Oscillators and trend-following indicators are valuable tools that help traders to locate trading ideas and to find additional confirmation of what they're seeing in the charts. Technical indicators are broken down into two areas: trend-following tools and oscillators. Both will help you to identify trending markets, overbought and oversold conditions, pullbacks, and turning points. You'll find that certain indicators resonate with you, while others don't. The object of using them is to help you narrow down an idea, not for confirmation alone. Price action and volume are the only factual confirmations available to a trader. Indicators will help you locate the potential for price action.
Combining charting with indicators will provide you with additional objective confirmation of what you see. Charting is part art and part science. If your charts and indicators point toward the same conclusion, you will be able to trade with more conviction.
This will give you the impetus to stick to your game plan. The best way to get the most out of indicators is to find one or two that you like, and combine them with another indicator from a different area.
For example, the Relative Strength Index is a popular oscillator that is a leading indicator. It measures overbought and oversold conditions by tracking the changes in a stock's closing price. Bollinger bands are statistical tools that use a 21-day moving average and two standard deviations to produce overbought and oversold signals. You can increase your conviction by combining these two separate measurement sources to see if they confirm one another.
Oscillators are powerful tools for confirming a pullback during a trend. It is during the period of time when trends consolidate that oscillators produce potent signals for reentry onto the trend. Going long during a pullback within an uptrend is referred to as trading the up hook. The up hook is a second chance to enter a move that you might have missed earlier. If a stock is in an uptrend and the oscillator pulls back beneath its lower oversold line and then crosses above it, you have a potential signal to trade the trend from the long side. During a downtrend, if the oscillator pops up above the overbought line and then crosses beneath it, you have a potential signal to trade from the short side.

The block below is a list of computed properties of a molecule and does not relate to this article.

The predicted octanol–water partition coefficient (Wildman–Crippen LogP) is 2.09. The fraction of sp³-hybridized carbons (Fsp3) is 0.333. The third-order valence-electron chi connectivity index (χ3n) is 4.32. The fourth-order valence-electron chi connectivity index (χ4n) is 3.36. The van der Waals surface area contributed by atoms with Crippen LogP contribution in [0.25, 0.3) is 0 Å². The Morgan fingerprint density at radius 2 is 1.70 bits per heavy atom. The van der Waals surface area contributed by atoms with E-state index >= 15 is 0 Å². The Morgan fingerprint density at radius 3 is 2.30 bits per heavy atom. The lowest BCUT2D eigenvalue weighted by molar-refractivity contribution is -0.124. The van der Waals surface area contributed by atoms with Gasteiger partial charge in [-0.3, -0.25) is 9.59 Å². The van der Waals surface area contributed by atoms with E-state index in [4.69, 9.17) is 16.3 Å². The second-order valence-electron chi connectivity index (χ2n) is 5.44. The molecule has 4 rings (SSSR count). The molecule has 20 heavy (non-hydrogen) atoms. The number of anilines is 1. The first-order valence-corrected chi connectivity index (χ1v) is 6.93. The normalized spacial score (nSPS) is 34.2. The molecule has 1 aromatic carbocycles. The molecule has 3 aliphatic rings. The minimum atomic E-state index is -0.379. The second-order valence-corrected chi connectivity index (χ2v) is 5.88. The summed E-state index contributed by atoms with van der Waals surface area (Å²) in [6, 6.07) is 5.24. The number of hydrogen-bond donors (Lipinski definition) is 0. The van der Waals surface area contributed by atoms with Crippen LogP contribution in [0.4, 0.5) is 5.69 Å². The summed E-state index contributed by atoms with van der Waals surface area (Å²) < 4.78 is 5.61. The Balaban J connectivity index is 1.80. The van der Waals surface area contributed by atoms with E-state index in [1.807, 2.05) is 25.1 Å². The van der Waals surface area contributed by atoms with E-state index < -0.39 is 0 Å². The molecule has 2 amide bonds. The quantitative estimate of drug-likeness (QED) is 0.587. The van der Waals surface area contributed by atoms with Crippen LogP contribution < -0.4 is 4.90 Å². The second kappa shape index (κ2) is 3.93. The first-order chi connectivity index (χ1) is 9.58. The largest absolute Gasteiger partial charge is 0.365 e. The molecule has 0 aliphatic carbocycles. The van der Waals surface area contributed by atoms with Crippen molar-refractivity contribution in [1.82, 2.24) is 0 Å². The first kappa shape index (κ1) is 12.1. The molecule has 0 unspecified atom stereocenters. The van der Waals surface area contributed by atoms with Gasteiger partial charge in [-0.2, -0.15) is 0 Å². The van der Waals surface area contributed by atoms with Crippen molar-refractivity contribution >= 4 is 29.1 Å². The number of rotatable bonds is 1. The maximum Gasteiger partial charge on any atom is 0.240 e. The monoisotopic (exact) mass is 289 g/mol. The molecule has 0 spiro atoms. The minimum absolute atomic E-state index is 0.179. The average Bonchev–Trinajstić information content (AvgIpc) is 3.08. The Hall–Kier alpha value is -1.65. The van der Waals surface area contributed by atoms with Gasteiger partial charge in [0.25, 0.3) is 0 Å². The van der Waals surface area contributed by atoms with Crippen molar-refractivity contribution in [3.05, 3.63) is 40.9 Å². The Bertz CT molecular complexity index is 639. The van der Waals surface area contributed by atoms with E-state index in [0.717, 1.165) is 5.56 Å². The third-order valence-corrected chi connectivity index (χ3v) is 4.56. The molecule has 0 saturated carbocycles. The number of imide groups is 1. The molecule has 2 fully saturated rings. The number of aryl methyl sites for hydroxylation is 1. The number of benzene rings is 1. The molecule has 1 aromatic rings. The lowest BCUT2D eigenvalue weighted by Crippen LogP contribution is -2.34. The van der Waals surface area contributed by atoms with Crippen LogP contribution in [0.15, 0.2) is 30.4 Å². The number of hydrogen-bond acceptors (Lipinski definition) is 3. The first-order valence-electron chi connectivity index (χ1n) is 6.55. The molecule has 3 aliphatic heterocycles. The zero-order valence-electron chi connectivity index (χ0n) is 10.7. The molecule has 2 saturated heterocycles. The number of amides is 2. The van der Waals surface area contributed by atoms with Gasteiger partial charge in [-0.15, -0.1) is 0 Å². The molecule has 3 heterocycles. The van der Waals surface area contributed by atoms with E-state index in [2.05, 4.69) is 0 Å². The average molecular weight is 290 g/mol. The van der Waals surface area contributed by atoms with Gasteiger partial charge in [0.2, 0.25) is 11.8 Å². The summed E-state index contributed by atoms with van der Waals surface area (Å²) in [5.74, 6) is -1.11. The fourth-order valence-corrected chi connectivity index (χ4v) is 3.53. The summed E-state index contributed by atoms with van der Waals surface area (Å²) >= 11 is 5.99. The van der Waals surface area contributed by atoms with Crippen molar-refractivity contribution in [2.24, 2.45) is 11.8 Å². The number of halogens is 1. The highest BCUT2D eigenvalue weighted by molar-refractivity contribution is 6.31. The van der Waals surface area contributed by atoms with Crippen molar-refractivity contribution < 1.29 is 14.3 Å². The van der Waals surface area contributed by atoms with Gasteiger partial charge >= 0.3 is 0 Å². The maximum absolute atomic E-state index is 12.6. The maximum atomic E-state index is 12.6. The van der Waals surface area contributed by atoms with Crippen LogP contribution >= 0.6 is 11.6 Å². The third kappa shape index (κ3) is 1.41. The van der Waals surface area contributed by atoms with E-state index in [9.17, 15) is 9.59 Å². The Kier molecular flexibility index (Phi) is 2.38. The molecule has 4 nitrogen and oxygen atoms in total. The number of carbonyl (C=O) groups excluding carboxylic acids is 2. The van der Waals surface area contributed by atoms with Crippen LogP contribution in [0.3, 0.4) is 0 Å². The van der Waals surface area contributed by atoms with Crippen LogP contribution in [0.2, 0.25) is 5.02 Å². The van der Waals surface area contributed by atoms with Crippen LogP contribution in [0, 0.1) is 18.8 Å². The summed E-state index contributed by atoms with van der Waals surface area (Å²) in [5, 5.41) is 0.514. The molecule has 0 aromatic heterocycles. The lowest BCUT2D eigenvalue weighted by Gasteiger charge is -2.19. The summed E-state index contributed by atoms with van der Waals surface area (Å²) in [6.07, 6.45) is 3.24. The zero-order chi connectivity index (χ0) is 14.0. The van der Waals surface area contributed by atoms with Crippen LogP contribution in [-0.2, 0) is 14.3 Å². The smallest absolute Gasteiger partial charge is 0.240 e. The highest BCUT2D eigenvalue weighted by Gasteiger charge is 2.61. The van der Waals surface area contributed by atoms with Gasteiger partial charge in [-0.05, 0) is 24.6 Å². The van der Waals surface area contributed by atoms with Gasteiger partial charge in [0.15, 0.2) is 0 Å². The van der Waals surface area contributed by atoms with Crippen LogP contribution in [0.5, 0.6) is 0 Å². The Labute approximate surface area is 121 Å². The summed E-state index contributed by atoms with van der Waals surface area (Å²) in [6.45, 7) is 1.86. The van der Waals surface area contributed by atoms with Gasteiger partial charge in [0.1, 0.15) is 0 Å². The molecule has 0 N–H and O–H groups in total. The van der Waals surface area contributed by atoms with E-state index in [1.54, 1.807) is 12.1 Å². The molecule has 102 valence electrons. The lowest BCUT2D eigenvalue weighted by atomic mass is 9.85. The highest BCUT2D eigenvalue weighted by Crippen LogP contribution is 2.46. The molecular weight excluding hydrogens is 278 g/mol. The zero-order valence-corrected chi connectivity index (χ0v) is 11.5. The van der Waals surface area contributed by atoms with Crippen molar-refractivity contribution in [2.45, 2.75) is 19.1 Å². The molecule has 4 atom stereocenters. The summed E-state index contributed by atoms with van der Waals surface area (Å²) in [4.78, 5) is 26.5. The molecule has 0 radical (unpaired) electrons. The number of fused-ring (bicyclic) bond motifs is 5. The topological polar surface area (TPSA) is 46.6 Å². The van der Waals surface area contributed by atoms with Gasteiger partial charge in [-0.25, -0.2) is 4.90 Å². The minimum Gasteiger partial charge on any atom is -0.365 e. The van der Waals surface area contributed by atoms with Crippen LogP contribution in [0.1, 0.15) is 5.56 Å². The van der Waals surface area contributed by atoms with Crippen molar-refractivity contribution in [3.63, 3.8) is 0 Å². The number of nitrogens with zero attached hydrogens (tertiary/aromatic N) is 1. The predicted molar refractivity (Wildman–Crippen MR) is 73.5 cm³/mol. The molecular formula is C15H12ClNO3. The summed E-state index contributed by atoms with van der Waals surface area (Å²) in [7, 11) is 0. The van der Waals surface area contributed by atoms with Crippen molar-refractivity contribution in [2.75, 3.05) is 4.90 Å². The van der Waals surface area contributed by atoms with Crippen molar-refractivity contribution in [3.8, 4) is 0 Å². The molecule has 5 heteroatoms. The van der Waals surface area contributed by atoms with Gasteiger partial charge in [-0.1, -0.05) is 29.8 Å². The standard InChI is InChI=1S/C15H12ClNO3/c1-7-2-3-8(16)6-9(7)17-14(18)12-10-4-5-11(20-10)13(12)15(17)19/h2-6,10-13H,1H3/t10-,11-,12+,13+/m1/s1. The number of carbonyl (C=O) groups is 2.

Many traders mistakenly believe that oscillators work best when stocks are caught within a trading range. They may go short with an overbought signal or go long with an oversold signal, and hope to hang on until the stock reaches the other side of the range. This technique is simply bottom or top fishing a range because it looks like prices are either low or high. This sort of trading mentality should be avoided. A trader's objective should be to buy or sell stocks that are moving in your direction, not against you.
Oscillators can be used to produce overbought and oversold signals within a range; but the danger is that sooner or later the range will be broken, and you'll be caught on the wrong side of the trade. Oscillators produce overbought and oversold signals when prices are in a trend and pull back within that trend.
Oscillators also produce potent overbought and oversold signals when they diverge from price action. Some of the strongest reversal patterns oscillators produce are with divergence signals. When prices continue to move toward new highs or new lows, and the oscillator indicators do not confirm that price action, you have price divergence.
Illustration 17-1 presents diagrams of the different types of divergence that occur between prices and the indicators.54"
Be careful not to get overwhelmed by using multiple indicators. The simpler your trading rules the better. Trading is not meant to be a complicated endeavor. The best traders are successful because they have a high degree of confidence in their particular trading plans. If a trader is constantly looking at various indicators and jumping from one to the next, then it will be difficult to develop the conviction and belief necessary to win.
If you get overwhelmed by indicators, you'll increase the odds for procrastination, indecision, and overall analysis paralysis. Remember that trading is a game of action, not thought. Too much tinkering and thinking inhibits a trader. Soon after you enter into a position, you'll know whether you're right or wrong. Distractions are a trader's enemy and should be avoided at all costs. Select only a few simple indicators that you understand and believe in.
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